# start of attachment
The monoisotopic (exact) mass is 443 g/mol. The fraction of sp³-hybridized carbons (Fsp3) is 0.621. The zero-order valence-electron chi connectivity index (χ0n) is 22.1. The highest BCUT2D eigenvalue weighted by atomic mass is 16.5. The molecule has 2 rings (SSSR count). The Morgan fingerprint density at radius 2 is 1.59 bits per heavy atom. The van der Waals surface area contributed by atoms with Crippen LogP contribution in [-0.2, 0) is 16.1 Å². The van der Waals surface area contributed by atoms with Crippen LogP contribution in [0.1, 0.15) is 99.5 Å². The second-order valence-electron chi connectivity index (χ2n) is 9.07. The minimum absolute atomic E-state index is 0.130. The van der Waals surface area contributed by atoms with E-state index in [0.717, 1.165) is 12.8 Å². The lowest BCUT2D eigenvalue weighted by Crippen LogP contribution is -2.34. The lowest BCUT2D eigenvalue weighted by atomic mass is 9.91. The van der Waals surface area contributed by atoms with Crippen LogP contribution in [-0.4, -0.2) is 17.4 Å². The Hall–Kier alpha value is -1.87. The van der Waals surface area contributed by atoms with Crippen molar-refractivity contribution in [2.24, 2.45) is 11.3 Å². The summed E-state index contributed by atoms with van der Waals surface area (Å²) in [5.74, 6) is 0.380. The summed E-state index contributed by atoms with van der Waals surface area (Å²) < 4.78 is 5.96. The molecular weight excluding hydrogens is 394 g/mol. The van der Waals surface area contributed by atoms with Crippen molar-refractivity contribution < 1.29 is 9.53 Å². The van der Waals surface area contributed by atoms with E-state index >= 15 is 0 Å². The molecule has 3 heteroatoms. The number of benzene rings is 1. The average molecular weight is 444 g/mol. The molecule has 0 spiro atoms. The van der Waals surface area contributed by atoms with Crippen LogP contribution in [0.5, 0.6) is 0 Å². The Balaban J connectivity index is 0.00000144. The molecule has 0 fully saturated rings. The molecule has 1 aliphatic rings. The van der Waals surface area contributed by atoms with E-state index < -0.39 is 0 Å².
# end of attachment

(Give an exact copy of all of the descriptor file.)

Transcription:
The monoisotopic (exact) mass is 443 g/mol. The fraction of sp³-hybridized carbons (Fsp3) is 0.621. The zero-order valence-electron chi connectivity index (χ0n) is 22.1. The highest BCUT2D eigenvalue weighted by atomic mass is 16.5. The molecule has 2 rings (SSSR count). The Morgan fingerprint density at radius 2 is 1.59 bits per heavy atom. The van der Waals surface area contributed by atoms with Crippen LogP contribution in [-0.2, 0) is 16.1 Å². The van der Waals surface area contributed by atoms with Crippen LogP contribution in [0.1, 0.15) is 99.5 Å². The second-order valence-electron chi connectivity index (χ2n) is 9.07. The minimum absolute atomic E-state index is 0.130. The van der Waals surface area contributed by atoms with E-state index in [0.717, 1.165) is 12.8 Å². The lowest BCUT2D eigenvalue weighted by Crippen LogP contribution is -2.34. The lowest BCUT2D eigenvalue weighted by atomic mass is 9.91. The van der Waals surface area contributed by atoms with Crippen LogP contribution in [-0.4, -0.2) is 17.4 Å². The Hall–Kier alpha value is -1.87. The van der Waals surface area contributed by atoms with Crippen molar-refractivity contribution in [2.24, 2.45) is 11.3 Å². The summed E-state index contributed by atoms with van der Waals surface area (Å²) in [5.74, 6) is 0.380. The summed E-state index contributed by atoms with van der Waals surface area (Å²) < 4.78 is 5.96. The molecular weight excluding hydrogens is 394 g/mol. The van der Waals surface area contributed by atoms with Crippen molar-refractivity contribution < 1.29 is 9.53 Å². The van der Waals surface area contributed by atoms with E-state index >= 15 is 0 Å². The molecule has 3 heteroatoms. The number of benzene rings is 1. The average molecular weight is 444 g/mol. The molecule has 0 spiro atoms. The van der Waals surface area contributed by atoms with Crippen LogP contribution in [0.5, 0.6) is 0 Å². The Balaban J connectivity index is 0.00000144. The molecule has 0 fully saturated rings. The molecule has 1 aliphatic rings. The van der Waals surface area contributed by atoms with E-state index < -0.39 is 0 Å².